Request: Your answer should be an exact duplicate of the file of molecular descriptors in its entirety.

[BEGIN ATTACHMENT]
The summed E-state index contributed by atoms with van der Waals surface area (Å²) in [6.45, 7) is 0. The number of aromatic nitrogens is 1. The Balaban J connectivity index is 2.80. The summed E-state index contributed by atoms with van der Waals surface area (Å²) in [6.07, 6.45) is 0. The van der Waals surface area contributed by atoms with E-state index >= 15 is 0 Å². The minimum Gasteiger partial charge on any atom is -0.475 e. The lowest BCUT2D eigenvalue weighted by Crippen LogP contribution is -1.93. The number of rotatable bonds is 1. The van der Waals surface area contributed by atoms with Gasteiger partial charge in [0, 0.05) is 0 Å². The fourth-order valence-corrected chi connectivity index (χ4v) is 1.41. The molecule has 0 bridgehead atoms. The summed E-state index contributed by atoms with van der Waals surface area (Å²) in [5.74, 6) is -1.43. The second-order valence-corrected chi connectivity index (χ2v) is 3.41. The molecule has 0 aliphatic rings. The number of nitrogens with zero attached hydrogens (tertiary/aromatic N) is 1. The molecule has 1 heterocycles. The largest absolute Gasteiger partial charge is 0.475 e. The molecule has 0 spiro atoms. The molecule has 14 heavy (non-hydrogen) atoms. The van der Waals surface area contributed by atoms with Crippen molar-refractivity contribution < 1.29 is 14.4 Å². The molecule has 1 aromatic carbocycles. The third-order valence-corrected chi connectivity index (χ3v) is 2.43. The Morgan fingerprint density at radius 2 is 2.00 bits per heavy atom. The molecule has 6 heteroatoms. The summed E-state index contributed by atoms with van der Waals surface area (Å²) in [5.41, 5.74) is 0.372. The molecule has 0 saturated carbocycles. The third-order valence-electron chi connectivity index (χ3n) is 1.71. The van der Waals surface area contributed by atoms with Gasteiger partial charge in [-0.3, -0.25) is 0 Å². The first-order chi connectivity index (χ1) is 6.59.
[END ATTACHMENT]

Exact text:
The summed E-state index contributed by atoms with van der Waals surface area (Å²) in [6.45, 7) is 0. The number of aromatic nitrogens is 1. The Balaban J connectivity index is 2.80. The summed E-state index contributed by atoms with van der Waals surface area (Å²) in [6.07, 6.45) is 0. The van der Waals surface area contributed by atoms with E-state index >= 15 is 0 Å². The minimum Gasteiger partial charge on any atom is -0.475 e. The lowest BCUT2D eigenvalue weighted by Crippen LogP contribution is -1.93. The number of rotatable bonds is 1. The van der Waals surface area contributed by atoms with Gasteiger partial charge in [0, 0.05) is 0 Å². The fourth-order valence-corrected chi connectivity index (χ4v) is 1.41. The molecule has 0 bridgehead atoms. The summed E-state index contributed by atoms with van der Waals surface area (Å²) in [5.74, 6) is -1.43. The second-order valence-corrected chi connectivity index (χ2v) is 3.41. The molecule has 0 aliphatic rings. The number of nitrogens with zero attached hydrogens (tertiary/aromatic N) is 1. The molecule has 1 heterocycles. The largest absolute Gasteiger partial charge is 0.475 e. The molecule has 0 spiro atoms. The molecule has 14 heavy (non-hydrogen) atoms. The van der Waals surface area contributed by atoms with Crippen molar-refractivity contribution < 1.29 is 14.4 Å². The molecule has 1 aromatic carbocycles. The third-order valence-corrected chi connectivity index (χ3v) is 2.43. The Morgan fingerprint density at radius 2 is 2.00 bits per heavy atom. The molecule has 6 heteroatoms. The summed E-state index contributed by atoms with van der Waals surface area (Å²) in [5.41, 5.74) is 0.372. The molecule has 0 saturated carbocycles. The third-order valence-electron chi connectivity index (χ3n) is 1.71. The van der Waals surface area contributed by atoms with Gasteiger partial charge in [-0.3, -0.25) is 0 Å². The first-order chi connectivity index (χ1) is 6.59.